Unlike studies looking indirectly or directly with PET imaging at amyloid plaques and tau pathology, which are not closely correlated with cognitive deterioration, our measure of synaptic loss is closely correlated with cognitive loss.

We validated this with a collaborative study at the Harvard Brain Bank, where we had fresh frozen samples from patients with Alzheimer’s disease. We measured changes in the brain that were very similar to those we see in the skin cells.

This is our theoretical framework, which indirectly correlates changes in the skin cells with changes in the synaptic connections and, ultimately, cognitive deterioration.

MTDHN: Does the test require a prescription?

FA: We require the physician to fill out a patient requisition on our website, which triggers our team to send a DISCERN test kit back to the doctor’s office, including everything they need to take the skin sample, process it, and then overnight return of the sample to our lab.

MTHDN: Can this diagnostic test determine the stage of Alzheimer’s?

DA: Our data show consistent worsening of the Alzheimer’s disease biomarker values as the disease progresses. All three biomarkers independently track this disease progression and correlate with each other, as well as with the stage of the disease.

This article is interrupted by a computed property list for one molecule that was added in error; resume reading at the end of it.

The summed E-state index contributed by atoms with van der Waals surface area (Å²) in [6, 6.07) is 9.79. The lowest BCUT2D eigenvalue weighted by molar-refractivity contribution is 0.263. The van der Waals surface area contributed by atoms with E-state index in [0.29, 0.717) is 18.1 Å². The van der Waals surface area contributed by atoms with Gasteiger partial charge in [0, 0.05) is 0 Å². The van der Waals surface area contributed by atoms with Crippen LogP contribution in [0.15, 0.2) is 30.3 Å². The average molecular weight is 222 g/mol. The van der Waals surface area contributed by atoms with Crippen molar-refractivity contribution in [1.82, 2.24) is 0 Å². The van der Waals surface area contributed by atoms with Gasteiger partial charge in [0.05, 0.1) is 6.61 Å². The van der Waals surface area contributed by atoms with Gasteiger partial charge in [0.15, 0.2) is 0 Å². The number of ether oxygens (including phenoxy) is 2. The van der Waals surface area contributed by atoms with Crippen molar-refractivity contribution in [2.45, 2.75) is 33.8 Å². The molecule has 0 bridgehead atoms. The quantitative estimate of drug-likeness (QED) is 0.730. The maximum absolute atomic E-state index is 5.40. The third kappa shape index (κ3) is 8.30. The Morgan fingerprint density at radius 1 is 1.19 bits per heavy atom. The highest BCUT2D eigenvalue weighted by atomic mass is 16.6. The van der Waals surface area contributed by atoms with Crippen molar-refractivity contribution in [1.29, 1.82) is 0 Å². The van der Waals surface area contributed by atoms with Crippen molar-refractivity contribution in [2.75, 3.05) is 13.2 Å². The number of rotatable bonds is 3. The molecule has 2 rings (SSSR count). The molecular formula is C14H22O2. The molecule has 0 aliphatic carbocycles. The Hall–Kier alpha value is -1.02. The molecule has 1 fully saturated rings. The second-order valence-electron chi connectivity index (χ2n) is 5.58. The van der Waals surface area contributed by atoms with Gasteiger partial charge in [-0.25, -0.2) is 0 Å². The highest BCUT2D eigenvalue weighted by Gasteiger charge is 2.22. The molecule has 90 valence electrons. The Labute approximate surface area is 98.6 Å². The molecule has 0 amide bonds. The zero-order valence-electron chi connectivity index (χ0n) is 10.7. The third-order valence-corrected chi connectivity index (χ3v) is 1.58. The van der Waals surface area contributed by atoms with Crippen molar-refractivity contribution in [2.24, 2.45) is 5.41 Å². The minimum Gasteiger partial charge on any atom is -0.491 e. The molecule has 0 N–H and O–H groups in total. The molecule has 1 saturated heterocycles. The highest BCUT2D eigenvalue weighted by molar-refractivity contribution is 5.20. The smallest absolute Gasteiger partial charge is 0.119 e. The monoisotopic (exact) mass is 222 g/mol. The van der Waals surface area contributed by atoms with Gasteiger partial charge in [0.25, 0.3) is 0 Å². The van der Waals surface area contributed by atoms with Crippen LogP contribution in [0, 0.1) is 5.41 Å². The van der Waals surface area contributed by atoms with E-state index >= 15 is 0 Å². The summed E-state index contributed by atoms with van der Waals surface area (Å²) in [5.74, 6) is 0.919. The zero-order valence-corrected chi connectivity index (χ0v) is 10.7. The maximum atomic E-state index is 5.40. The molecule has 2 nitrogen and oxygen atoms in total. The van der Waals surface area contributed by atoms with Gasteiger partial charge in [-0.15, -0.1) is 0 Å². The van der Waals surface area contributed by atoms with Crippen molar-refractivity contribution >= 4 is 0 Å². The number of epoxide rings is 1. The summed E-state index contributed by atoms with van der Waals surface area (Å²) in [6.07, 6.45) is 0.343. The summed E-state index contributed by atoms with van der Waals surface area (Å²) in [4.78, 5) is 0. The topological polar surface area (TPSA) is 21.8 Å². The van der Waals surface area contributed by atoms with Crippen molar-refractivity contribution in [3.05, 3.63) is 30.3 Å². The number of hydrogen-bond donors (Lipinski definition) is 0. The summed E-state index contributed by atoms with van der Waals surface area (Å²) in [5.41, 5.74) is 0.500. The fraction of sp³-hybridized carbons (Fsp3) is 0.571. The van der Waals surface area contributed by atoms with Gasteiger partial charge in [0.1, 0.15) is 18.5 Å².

However, I think it’s important to understand that the new drug approved by the FDA is subject to an approval modification that specifies that it only has suggested potential to benefit patients who are early Alzheimer’s disease patients or are in the very early stages of dementia — called mild cognitive impairment that has not yet progressed to Alzheimer’s disease.

Our test would be very helpful to identify patients who have very early Alzheimer’s disease and a score consistent with early Alzheimer’s disease. In our early autopsy-validated studies, the accuracy of the biomarkers was greater than 95%.

That’s the value that the DISCERN diagnostic can add to the care of the Alzheimer or dementia patient.

MTDHN: Where is the test available?

FA: Right now, the test is available in the United States in 49 of 50 states. We will service the 49 of 50 states for the launch period of our diagnostic test.

We plan to expand to other countries at some point in the future.

MTDHN: Do the results of the test indicate what type of treatment is indicated?

DA: This is a great question because it highlights the potential triaging and disposition of a patient using our test.